“What’s new with this studyis that now we’re able to look at how these various factors during pregnancy are predictive of inflammation, infant health and developmental outcomes,” says Isabel Ramos, a graduate student who is helping to interview mothers and collect blood and saliva samples.
Ramos hopes to use the data to better understand how psychological symptoms in pregnancy affect health outcomes. In one analysis, she’s exploring the link between pregnancy anxiety and preterm birth, and how corticotropin-releasing hormone (CRH), the levels of which increase during pregnancy, is involved in that pathway. In another study, she’s investigating whether CRH levels during pregnancy predict postpartum depression.
Ramos has a particular interest in Latina mothers and plans to do some analyses by ethnic group to look for ethnic- and culture-specific patterns. “Often in health psychology, ethnicity is something that’s controlled for in the analyses,” she says. “I feel lucky to have these large data sets where we have a big enough sample size to really look at these ethnic effects.”
Indeed, much of Dunkel Schetter’s work embraces diverse populations, often from disadvantaged backgrounds. That was one of the factors that drew postdoctoral researcher Kharah Ross, PhD, to the lab. In a line of research she’s started since joining the lab three years ago, Ross is exploring the interactive effects of race/ethnicity and socioeconomic status on pregnancy physiology and risk factors for preterm birth. “A lot of people look at race/ethnicity and socioeconomic status as separate predictors, with the assumption that gains in socioeconomic status are equally beneficial across populations and contexts. But that might not always be the case,” Ross says. “There’s some evidence that gains in education and income might not always benefit black individuals to the same extent as white individuals. I want to understand whether the same effect appears in pregnancy physiology, and how that affects the way we think about health disparities during pregnancy.”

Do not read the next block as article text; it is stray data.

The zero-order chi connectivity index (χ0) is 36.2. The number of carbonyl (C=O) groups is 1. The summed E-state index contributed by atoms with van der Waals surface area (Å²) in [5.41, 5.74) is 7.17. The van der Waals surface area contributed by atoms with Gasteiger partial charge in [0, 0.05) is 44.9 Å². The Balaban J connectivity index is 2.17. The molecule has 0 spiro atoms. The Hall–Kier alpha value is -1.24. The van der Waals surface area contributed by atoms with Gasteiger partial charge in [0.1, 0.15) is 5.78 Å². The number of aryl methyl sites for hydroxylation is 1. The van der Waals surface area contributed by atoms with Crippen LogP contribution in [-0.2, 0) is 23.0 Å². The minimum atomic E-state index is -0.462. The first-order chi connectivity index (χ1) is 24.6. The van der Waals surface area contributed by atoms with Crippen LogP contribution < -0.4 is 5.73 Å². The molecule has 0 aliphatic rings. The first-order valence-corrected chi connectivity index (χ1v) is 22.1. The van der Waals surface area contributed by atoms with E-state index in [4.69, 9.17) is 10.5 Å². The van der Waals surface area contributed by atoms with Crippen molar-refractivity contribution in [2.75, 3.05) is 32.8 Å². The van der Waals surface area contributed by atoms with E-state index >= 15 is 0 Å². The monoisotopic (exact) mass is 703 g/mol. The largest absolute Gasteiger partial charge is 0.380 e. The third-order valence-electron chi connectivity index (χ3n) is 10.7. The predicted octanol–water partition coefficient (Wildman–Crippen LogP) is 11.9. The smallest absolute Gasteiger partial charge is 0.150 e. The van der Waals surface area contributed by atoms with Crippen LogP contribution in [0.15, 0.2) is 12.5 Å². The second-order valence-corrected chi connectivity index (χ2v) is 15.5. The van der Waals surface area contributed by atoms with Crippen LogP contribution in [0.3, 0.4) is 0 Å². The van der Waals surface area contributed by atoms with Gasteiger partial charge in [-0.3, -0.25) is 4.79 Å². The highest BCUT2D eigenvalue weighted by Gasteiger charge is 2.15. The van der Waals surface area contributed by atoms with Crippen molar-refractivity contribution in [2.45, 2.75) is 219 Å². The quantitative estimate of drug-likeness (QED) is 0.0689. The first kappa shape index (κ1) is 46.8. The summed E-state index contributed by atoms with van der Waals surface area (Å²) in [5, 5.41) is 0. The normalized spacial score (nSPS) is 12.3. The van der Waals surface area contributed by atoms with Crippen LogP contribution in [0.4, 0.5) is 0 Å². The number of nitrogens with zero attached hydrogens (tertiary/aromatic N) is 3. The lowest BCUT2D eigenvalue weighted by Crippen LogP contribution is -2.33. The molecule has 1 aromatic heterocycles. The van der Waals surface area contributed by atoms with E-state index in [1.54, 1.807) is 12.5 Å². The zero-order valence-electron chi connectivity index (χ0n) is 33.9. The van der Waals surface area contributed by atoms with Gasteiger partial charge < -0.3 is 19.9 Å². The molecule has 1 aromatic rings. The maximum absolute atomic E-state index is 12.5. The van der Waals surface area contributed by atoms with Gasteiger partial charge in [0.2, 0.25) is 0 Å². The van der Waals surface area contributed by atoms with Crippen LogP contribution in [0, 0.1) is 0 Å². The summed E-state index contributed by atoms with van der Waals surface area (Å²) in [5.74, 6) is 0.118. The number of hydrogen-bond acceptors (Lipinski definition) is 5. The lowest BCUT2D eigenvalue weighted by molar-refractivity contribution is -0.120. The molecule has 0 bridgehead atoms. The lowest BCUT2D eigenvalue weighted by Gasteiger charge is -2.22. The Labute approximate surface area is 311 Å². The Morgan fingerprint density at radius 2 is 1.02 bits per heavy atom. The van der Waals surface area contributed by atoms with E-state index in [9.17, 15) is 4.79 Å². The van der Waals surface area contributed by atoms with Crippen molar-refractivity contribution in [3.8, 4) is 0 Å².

While research on stress and pregnancy is the centerpiece of the Dunkel Schetter lab, her interests continue to incorporate her early work on relationships and health. Her research has covered topics such as social relationships and adjustment to cancer; psychological adjustment to other health conditions, such as HIV and infertility; and social support in middle-aged couples.
To help juggle these projects, she typically has two postdocs and two to four graduate students who work primarily with her. And, because the health psychology program at UCLA requires graduate students to have two advisors, she often works with three or four additional graduate students whose primary research is done with another faculty member.
The double-advisor arrangement was first tested by Dunkel Schetter and her UCLA psychology colleague Shelley Taylor, PhD, as part of a National Institues of Health training grant. It was so successful that when UCLA’s health psychology PhD program was founded, it continued the model. “Our students develop a relationship to a second mentor and gain a second set of perspectives,” Dunkel Schetter says.
Thanks to that model, Dunkel Schetter’s lab often welcomes students from a variety of areas, including social, clinical and quantitative psychology. The resulting mix of backgrounds is extremely helpful during regular lab meetings where members share what they’re working on and solicit feedback from one another, she says. “It’s great to have those perspectives when we talk about each other’s work and provide feedback.”